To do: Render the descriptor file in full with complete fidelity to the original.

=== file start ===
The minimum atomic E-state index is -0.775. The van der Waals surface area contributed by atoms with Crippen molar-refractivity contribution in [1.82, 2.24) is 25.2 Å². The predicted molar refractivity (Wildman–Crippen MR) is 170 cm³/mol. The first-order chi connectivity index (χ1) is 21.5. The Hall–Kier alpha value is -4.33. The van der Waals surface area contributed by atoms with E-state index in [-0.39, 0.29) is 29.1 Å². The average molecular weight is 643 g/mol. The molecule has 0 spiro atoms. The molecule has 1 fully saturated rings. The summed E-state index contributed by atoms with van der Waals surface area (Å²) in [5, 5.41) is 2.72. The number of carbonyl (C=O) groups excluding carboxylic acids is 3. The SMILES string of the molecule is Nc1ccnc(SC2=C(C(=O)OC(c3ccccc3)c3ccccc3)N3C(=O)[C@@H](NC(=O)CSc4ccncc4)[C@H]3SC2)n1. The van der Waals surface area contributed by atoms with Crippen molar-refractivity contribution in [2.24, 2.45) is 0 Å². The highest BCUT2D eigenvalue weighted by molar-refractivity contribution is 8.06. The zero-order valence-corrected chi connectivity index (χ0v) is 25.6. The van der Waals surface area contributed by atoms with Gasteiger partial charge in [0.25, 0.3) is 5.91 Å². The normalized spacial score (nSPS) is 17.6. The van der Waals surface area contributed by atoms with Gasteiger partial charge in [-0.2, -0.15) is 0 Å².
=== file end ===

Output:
The minimum atomic E-state index is -0.775. The van der Waals surface area contributed by atoms with Crippen molar-refractivity contribution in [1.82, 2.24) is 25.2 Å². The predicted molar refractivity (Wildman–Crippen MR) is 170 cm³/mol. The first-order chi connectivity index (χ1) is 21.5. The Hall–Kier alpha value is -4.33. The van der Waals surface area contributed by atoms with E-state index in [-0.39, 0.29) is 29.1 Å². The average molecular weight is 643 g/mol. The molecule has 0 spiro atoms. The molecule has 1 fully saturated rings. The summed E-state index contributed by atoms with van der Waals surface area (Å²) in [5, 5.41) is 2.72. The number of carbonyl (C=O) groups excluding carboxylic acids is 3. The SMILES string of the molecule is Nc1ccnc(SC2=C(C(=O)OC(c3ccccc3)c3ccccc3)N3C(=O)[C@@H](NC(=O)CSc4ccncc4)[C@H]3SC2)n1. The van der Waals surface area contributed by atoms with Crippen molar-refractivity contribution in [2.24, 2.45) is 0 Å². The highest BCUT2D eigenvalue weighted by molar-refractivity contribution is 8.06. The zero-order valence-corrected chi connectivity index (χ0v) is 25.6. The van der Waals surface area contributed by atoms with Gasteiger partial charge in [0.25, 0.3) is 5.91 Å². The normalized spacial score (nSPS) is 17.6. The van der Waals surface area contributed by atoms with Gasteiger partial charge in [-0.2, -0.15) is 0 Å².